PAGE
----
What happens if a buyer brings an offer without an agent?

Here’s another listing question I get frequently: what happens if a buyer approaches me directly to buy my house? And a related one: what happens if the buyer makes an offer on my house without an agent?

If we have a listing agreement to sell your house, one of its terms is that you will refer all buyers to me. So once we have a listing, you can’t sell your house directly to a buyer yourself unless you’ve got what we call a “mere posting.” That is where a real estate brokerage has put your listing on MLS for you, but leaves it to you to handle all negotiations. The buyers will come to you and deal with you directly; the agent is not involved.

Royal LePage doesn’t do “mere postings,” so if your property is listed with my brokerage, and a buyer approaches you, the proper course of action is to let them know to contact me.

In the second scenario, buyers sometimes think that if they approach the listing agent with an offer, they’ll get a better deal because the commission may be lower. Sometimes that’s the case, but not always. My commission is negotiated with the seller, and has nothing to do with the buyer — I have a contract with the seller, and I can choose to change its terms, but I don’t have to. If the listing has been complicated, or the house has been on the market for a long time, or if I’ve run up a lot of costs with photographs and staging and getting the house ready for sale, and particularly if there has been lots of interest in the property, I may not be willing to reduce my commission.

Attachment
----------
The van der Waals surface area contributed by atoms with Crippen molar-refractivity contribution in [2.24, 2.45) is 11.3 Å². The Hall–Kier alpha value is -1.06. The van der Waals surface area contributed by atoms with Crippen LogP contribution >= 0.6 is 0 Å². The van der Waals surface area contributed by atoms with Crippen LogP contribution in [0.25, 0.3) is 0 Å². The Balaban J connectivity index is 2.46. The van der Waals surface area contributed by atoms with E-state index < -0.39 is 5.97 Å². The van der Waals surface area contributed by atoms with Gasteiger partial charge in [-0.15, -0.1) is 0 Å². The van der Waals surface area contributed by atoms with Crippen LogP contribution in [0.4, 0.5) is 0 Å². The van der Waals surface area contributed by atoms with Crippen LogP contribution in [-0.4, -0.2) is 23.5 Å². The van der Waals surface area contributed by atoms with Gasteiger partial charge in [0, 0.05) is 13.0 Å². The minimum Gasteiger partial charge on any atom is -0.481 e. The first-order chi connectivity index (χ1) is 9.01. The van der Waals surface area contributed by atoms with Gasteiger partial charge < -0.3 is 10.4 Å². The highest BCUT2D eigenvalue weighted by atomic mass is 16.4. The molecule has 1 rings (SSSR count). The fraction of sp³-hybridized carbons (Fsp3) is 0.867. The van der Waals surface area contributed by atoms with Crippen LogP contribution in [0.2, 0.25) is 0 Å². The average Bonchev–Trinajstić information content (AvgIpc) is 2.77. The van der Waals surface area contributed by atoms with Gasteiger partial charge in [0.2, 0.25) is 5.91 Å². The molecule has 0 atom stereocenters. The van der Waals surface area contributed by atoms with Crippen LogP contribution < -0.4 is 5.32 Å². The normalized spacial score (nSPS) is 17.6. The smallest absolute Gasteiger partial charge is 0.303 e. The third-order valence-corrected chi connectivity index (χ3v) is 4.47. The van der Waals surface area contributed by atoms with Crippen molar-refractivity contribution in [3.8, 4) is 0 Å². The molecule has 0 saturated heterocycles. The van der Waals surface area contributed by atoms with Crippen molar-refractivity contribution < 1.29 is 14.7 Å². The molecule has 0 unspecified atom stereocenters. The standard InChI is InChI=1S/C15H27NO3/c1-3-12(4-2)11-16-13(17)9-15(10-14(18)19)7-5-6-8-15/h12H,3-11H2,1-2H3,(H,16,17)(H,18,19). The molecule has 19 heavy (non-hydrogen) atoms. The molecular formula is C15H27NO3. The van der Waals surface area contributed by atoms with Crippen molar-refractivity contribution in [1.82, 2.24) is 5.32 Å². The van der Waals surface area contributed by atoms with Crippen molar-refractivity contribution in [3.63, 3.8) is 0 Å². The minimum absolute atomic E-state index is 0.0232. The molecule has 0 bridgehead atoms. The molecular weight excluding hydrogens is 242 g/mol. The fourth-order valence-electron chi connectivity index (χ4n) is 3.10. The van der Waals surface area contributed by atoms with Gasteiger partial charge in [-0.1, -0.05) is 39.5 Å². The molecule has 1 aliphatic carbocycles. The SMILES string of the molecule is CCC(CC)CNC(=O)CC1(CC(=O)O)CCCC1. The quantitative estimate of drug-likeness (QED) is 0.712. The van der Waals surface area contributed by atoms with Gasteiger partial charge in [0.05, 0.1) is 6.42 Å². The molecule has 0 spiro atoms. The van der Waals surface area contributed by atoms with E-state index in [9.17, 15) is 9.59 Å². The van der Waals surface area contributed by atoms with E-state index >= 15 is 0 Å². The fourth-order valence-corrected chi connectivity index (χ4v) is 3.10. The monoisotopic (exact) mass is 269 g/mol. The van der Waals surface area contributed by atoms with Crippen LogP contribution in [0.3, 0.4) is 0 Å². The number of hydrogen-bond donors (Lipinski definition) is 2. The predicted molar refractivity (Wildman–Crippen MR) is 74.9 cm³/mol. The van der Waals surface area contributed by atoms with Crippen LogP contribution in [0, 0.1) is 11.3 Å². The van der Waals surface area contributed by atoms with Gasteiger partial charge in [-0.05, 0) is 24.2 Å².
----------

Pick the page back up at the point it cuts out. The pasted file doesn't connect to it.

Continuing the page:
The bottom line is: that’s my decision, not the un-agented buyer’s, or the seller’s alone.

If a buyer wants to deal with me directly when I’m already acting for the seller, instead of getting their own agent, they become my customer, not my client. That means I do not have the same high fiduciary duty to them that I have to my client. I can’t really do up a comparative market analysis for them or advise them on price, without creating a conflict of interest with my client. And our legislation, REBBA 2002, states that we can’t disclose bottom lines.

The duty to hold our client’s interests above our own is reduced with a customer to answering their questions honestly and fairly. So I have never really understood why a buyer would want to deal directly with a listing agent instead of getting their own realtor who can give them straight, unbiased advice on the property they’re interested in.

If you have any questions about buyer representation, contact me – I’d be happy to answer them!

This entry was posted in buyer's agent, Buyers Representation Agreement and tagged , , , . Bookmark the permalink.

3 Responses to What happens if a buyer brings an offer without an agent?

  1. Well, sometimes it will save money for you as it reduces the cost of agent fees but involve some risk like is it the right property and legally you can own or purchase it etc.

  2. Dylan says:

    WHY?? Because people are fucked over by realtors every day and don’t trust the whole fucking lot of you anymore that is WHY.

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